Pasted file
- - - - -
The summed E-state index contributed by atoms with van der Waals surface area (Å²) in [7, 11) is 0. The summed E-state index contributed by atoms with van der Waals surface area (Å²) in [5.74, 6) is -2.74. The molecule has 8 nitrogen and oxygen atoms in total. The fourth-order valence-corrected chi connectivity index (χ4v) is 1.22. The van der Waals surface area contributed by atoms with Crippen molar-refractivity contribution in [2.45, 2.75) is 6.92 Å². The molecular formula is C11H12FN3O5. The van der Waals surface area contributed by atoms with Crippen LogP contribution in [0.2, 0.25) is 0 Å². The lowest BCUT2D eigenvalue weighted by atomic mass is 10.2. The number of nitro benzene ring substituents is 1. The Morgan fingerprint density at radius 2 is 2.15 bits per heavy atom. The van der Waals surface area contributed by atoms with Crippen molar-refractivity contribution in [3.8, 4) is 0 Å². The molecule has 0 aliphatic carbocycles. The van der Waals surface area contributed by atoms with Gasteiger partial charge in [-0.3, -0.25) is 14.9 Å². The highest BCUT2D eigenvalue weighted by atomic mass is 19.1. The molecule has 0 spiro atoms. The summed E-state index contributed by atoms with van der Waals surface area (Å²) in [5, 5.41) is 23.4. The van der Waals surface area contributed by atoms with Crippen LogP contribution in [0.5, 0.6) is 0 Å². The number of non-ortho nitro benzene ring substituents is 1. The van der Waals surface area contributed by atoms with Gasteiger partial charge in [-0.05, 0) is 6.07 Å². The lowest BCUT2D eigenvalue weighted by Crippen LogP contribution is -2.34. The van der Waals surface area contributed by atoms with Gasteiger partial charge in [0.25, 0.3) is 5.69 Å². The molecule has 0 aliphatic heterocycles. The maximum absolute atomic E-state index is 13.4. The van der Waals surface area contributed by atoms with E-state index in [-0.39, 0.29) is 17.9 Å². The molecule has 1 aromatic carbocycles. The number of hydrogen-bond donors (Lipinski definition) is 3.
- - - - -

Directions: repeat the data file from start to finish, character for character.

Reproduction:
The summed E-state index contributed by atoms with van der Waals surface area (Å²) in [7, 11) is 0. The summed E-state index contributed by atoms with van der Waals surface area (Å²) in [5.74, 6) is -2.74. The molecule has 8 nitrogen and oxygen atoms in total. The fourth-order valence-corrected chi connectivity index (χ4v) is 1.22. The van der Waals surface area contributed by atoms with Crippen molar-refractivity contribution in [2.45, 2.75) is 6.92 Å². The molecular formula is C11H12FN3O5. The van der Waals surface area contributed by atoms with Crippen LogP contribution in [0.2, 0.25) is 0 Å². The lowest BCUT2D eigenvalue weighted by atomic mass is 10.2. The number of nitro benzene ring substituents is 1. The Morgan fingerprint density at radius 2 is 2.15 bits per heavy atom. The van der Waals surface area contributed by atoms with Crippen molar-refractivity contribution in [3.8, 4) is 0 Å². The molecule has 0 aliphatic carbocycles. The van der Waals surface area contributed by atoms with Gasteiger partial charge in [-0.3, -0.25) is 14.9 Å². The highest BCUT2D eigenvalue weighted by atomic mass is 19.1. The molecule has 0 spiro atoms. The summed E-state index contributed by atoms with van der Waals surface area (Å²) in [5, 5.41) is 23.4. The van der Waals surface area contributed by atoms with Crippen LogP contribution in [0.5, 0.6) is 0 Å². The number of non-ortho nitro benzene ring substituents is 1. The van der Waals surface area contributed by atoms with Gasteiger partial charge in [-0.05, 0) is 6.07 Å². The lowest BCUT2D eigenvalue weighted by Crippen LogP contribution is -2.34. The van der Waals surface area contributed by atoms with Gasteiger partial charge in [0.25, 0.3) is 5.69 Å². The molecule has 0 aliphatic heterocycles. The maximum absolute atomic E-state index is 13.4. The van der Waals surface area contributed by atoms with E-state index in [-0.39, 0.29) is 17.9 Å². The molecule has 1 aromatic carbocycles. The number of hydrogen-bond donors (Lipinski definition) is 3.